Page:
Vietnam remains attractive destination for international investors in the long run

Vietnam will remain an attractive destination for foreign investors in the long run once the COVID-19 pandemic is put under control, said the leader of Samsung Vietnam.

Speaking at an online workshop, Choi Joo Ho, general director of Samsung Vietnam, made the comment at a seminar entitled “COVID-19 and Foreign Direct Investment (FDI): Impacts and Prospects” held virtually by the Vietnamese Government Portal.

Assessing the prospect of FDI attraction in Vietnam in the coming time, Ho said that Samsung Vietnam is building a research and development (R&D) center worth over US$220 million in Hanoi, the Tuoi Tre Newspaper reported.

This center will research and develop 5G technology, large databases, and artificial intelligence in Vietnam, contributing to upgrading the Samsung complex here.

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The Samsung leader said that, if Vietnam can effectively contain the pandemic while maintaining circulation of goods and ensuring supply chain operations, FDI inflows in the Southeast Asian country will continue increasing in the long term.

Choi also affirmed that the South Korean conglomerate will not change its investment strategy in Vietnam even though the fourth wave of COVID-19 epidemic has been wreaking havoc on manufacturers in the country.

Over the first six months of this year, Samsung Vietnam managed to sustain its manufacturing and export activities, and it will achieve this year’s export target if its factory based in Ho Chi Minh City resumes operation soon.

In the coming time, Samsung will continue to expand production and invest in equipment at its six factories in this country, the general director said.

Previously, Samsung mainly invested in manufacturing and assembling, but in the near future, the group will raise investment in the R&D segment to build Samsung Vietnam into a major global production base,” Choi emphasized.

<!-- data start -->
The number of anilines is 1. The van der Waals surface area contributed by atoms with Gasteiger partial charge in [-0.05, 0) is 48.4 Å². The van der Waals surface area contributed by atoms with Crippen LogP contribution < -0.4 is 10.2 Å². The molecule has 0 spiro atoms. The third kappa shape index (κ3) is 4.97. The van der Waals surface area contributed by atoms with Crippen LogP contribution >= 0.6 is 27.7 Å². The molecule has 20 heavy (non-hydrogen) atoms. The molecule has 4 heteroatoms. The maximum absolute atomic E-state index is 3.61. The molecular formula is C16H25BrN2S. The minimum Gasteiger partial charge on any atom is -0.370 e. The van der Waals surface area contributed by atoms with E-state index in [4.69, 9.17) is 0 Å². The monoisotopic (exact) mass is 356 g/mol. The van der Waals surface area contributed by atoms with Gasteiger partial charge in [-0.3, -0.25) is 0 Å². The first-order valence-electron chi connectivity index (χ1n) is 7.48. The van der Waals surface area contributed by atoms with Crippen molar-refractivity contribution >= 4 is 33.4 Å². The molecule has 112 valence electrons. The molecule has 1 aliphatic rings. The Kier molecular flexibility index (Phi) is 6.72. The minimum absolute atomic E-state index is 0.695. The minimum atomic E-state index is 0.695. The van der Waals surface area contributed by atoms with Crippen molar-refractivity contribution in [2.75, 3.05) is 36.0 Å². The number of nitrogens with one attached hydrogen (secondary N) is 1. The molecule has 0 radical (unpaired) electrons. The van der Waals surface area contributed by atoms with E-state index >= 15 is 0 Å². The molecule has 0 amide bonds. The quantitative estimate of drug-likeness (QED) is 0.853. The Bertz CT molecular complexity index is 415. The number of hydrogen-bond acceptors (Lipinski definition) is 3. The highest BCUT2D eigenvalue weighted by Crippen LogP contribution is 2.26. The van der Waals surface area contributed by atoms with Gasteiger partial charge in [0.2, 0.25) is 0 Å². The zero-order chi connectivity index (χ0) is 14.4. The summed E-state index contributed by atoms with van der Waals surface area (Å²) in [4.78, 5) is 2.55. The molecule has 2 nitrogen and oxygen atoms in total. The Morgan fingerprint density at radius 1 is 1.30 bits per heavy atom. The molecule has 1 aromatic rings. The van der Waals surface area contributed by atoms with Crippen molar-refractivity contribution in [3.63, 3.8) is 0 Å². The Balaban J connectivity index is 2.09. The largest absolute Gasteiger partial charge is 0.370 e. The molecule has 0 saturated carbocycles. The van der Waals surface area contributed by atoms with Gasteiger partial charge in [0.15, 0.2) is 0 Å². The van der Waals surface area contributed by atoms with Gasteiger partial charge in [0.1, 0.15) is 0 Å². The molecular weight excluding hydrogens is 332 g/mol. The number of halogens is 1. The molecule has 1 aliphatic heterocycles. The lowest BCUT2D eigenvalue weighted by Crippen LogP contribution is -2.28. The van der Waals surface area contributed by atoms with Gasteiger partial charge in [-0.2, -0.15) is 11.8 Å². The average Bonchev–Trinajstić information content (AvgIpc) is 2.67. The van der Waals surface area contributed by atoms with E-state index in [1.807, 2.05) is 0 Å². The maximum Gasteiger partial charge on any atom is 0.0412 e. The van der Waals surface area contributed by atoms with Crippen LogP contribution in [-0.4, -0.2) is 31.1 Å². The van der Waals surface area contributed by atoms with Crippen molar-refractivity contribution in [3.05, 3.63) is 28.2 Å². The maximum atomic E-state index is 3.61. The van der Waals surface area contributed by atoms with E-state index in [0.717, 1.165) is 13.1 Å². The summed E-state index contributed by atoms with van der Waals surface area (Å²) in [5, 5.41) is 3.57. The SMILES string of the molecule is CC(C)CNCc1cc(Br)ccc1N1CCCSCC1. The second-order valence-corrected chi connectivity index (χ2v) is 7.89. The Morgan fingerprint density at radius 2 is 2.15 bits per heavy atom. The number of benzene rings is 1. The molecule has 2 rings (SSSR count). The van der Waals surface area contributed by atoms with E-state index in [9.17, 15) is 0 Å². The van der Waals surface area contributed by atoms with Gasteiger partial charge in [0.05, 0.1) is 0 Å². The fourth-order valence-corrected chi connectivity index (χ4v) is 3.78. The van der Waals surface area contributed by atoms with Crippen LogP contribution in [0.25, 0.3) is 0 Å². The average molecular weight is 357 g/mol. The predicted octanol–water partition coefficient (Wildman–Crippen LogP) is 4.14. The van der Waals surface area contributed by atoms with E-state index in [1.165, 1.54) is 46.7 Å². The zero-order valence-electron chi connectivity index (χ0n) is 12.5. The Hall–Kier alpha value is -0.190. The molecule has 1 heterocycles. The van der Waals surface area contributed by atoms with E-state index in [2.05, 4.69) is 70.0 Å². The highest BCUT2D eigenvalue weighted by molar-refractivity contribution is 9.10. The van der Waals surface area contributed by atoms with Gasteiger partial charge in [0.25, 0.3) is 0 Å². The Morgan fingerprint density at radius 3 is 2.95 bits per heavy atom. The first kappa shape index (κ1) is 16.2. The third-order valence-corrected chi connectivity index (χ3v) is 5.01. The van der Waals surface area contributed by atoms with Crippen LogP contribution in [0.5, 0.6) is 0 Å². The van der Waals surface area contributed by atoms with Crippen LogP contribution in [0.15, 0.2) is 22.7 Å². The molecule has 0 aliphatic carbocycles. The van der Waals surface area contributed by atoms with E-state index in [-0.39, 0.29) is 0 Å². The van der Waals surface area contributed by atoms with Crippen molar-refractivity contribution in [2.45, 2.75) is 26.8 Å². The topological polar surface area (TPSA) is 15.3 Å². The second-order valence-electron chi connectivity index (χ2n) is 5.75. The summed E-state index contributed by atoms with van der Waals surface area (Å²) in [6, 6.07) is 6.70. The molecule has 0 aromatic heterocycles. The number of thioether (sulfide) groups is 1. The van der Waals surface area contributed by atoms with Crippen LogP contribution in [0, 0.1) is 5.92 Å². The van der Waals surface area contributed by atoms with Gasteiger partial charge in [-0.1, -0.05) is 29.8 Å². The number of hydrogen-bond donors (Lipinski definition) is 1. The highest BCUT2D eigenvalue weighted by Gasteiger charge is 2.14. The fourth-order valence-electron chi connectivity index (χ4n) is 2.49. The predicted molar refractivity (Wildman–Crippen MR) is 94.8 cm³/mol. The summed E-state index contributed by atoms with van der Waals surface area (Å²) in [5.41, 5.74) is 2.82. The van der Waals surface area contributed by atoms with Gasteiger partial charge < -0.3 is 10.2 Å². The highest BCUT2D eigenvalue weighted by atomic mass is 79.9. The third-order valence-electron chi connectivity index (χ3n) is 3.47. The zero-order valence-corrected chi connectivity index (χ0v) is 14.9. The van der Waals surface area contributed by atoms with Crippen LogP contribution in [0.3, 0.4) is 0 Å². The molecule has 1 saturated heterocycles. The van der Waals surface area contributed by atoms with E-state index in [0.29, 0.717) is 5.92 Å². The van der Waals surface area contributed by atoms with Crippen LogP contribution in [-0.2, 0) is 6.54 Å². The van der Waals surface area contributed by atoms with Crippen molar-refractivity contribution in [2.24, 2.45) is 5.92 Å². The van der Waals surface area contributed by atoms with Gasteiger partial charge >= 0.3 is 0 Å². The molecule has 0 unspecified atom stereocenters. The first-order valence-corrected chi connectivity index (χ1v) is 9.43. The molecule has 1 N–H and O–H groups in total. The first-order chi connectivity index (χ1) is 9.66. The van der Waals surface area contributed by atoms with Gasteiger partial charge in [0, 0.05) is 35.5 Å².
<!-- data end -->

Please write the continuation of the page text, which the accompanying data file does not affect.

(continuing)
Similarly, Binu Jacob, general director of Nestlé Vietnam, which currently operates six factories in Vietnam, said the group will build a new factory in southern Dong Nai Province within the next two years at a cost of $132 million, thereby turning Vietnam into Nestlé’s production center in Asia and Oceania.

From the beginning of this year to September 20, the total of newly and additionally registered FDI capital in Vietnam reached $22.15 billion, up 4.4 percent from a year earlier, according to the Ministry of Planning and Investment.

This increase in FDI shows investors’ confidence in the domestic investment environment in the long run, although the country’s economy has faced a lot of immediate difficulties caused by the pandemic, said Nguyen Thi Bich Ngoc, deputy minister of planning and investment.

In the latest Vietnam Macro Monitoring report released on September 15, the World Bank Group reported that Vietnam’s FDI commitment in August amounted to $2.4 billion, marking a 65 percent rise compared to a month earlier.

This figure suggests foreign investors’ sustained confidence in the Southeast Asian nation’s economic potential despite the raging epidemic, the World Bank said.